Eventually, these dogs were crossbred, which resulted in the original Basset Artésien Normand — a lightweight version of the normal Basset hound. Basset Artésien Normand dogs were already being imported from France to England in the 1870s and by the 1880s, the heavier, modern-day Basset hound had emerged as the most common type. The first breed standard information emerged in Britain during the late 19th century and was most recently updated in 2010.6 The American Kennel Club (AKC) officially recognized this breed in 1885.6

Basset hound height, weight, and life expectancy information

Physical Attributes of the Basset Hound

Basset hounds were originally bred to track hares and deer, but have also been used for hunting foxes, birds, and other game animals. This breed is a slow, deliberate tracking hunter, using its keen sense of smell as a guide, which is second only to Bloodhounds.

Basset hounds have a deep bark and despite being rather mellow at home, can be quite stubborn out in the field. They have short legs and a heavy-boned, stocky body. Their long, swinging ears often drag on the ground, which helps to bring smells up to their noses. Many people find this trait irresistibly cute, which adds to their popularity as pets. They have a lifespan of 10-12 years.7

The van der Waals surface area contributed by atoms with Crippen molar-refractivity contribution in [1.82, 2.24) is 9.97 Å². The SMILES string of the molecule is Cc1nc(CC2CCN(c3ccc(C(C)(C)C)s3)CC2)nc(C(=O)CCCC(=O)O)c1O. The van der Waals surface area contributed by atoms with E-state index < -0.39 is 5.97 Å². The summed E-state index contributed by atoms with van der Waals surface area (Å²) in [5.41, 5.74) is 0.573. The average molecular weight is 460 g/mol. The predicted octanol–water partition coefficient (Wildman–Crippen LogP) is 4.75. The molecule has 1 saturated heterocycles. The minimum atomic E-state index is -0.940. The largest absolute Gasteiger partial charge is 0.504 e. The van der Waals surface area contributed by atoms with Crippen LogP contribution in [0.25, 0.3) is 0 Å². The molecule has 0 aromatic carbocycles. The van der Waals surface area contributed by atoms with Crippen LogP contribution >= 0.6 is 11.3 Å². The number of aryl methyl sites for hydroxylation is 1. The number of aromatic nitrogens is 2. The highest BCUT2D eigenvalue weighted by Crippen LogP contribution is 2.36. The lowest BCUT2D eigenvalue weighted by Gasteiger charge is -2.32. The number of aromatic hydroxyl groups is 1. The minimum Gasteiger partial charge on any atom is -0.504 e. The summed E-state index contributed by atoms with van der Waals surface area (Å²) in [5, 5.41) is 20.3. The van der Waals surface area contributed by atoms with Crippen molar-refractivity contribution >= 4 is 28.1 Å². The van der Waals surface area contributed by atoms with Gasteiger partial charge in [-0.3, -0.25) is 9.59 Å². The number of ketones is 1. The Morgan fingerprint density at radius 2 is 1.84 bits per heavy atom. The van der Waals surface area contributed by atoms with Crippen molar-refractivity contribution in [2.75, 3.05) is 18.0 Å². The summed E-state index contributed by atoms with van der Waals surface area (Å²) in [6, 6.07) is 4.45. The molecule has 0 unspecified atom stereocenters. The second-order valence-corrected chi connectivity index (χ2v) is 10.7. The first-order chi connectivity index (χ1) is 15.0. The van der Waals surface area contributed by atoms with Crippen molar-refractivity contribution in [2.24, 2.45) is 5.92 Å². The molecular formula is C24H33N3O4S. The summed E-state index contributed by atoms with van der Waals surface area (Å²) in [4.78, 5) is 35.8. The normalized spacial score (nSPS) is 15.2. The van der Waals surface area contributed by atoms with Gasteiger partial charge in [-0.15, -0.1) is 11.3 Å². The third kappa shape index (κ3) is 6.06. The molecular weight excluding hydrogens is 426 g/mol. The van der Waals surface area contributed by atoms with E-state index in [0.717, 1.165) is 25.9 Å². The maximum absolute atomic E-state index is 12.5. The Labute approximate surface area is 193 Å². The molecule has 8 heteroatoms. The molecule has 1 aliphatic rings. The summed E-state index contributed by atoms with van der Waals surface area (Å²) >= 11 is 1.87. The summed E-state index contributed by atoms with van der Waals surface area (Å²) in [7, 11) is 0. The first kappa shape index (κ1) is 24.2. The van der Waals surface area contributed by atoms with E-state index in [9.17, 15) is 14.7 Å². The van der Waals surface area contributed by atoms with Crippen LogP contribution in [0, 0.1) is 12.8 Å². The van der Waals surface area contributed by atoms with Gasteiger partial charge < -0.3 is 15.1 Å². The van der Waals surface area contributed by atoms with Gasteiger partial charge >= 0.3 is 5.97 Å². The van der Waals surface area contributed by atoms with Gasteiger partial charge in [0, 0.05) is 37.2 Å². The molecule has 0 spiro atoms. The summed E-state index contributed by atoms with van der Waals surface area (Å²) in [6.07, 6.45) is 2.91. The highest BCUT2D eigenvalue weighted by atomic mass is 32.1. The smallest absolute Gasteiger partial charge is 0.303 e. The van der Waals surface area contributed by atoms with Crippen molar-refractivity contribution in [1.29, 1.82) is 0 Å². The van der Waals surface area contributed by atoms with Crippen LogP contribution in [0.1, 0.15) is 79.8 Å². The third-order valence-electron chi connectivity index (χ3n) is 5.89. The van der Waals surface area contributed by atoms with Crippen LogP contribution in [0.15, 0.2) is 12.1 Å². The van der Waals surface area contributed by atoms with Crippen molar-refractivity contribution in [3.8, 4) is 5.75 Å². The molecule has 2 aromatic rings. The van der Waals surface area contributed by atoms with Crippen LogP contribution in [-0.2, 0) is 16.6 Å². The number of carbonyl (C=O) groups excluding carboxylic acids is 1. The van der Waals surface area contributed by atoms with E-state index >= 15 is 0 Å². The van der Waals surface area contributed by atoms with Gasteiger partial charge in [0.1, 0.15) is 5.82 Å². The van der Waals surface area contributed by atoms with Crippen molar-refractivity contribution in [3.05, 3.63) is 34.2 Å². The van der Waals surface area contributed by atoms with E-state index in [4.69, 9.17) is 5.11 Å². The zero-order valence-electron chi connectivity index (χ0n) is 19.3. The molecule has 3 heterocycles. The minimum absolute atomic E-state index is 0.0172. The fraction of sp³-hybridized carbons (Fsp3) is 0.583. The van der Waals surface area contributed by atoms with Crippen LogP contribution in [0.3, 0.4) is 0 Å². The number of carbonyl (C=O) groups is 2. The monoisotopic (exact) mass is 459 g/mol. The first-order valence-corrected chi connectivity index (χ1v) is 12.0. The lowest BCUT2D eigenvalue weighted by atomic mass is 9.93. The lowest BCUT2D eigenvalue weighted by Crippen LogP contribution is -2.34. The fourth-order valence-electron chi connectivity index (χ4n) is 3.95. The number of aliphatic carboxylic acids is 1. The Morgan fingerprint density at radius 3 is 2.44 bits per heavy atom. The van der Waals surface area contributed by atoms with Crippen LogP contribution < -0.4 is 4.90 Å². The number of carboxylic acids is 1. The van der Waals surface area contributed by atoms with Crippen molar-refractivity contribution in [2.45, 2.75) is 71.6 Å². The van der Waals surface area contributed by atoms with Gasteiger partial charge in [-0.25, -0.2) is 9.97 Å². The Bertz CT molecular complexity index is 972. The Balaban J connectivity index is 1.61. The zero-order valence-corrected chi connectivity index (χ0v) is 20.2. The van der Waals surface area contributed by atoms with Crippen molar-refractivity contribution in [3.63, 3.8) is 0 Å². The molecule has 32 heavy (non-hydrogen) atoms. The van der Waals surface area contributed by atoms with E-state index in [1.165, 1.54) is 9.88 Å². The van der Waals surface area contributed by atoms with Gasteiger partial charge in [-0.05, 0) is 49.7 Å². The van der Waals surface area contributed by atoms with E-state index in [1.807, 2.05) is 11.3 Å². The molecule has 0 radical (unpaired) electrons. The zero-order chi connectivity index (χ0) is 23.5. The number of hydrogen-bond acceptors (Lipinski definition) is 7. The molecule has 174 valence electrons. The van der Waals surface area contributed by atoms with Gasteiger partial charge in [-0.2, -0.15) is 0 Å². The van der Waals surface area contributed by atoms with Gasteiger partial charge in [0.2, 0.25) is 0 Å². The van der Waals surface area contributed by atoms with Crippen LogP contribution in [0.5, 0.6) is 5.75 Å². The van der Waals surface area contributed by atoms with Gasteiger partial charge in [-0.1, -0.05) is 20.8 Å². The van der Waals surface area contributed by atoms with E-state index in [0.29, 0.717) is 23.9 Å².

Standing at a maximum height of only 15 inches tall and weighing 40-65 pounds, these dogs are tougher than they look. Their coloring is typically a combination of black, reddish brown or tan with white. In addition, they have a very short fur coat that requires only minimal grooming. However, owners should regularly check their Basset hound’s skin folds — particularly around the eyes — and along the ears to prevent infections or other complications.7

List of behavioral traits describing Basset hounds over a picture of a Basset hound

Behavioral Characteristics of Basset Hounds

Even though their saggy skin and floppy ears make them look sad, Basset hounds tend to be sociable, calm, obedient, and playful. They may exhibit more energetic behavior when out on a walk or tracking a scent, but they are generally regarded as a very patient, docile breed. Every dog is different, so some Basset hounds are more lively than others, depending on their individual personality. Ideally, they require constant companionship, whether human or other animals, therefore, they aren’t the best breed to have as a single dog. Generally, Basset hounds get along well with people, but their patient nature makes them especially good with children.1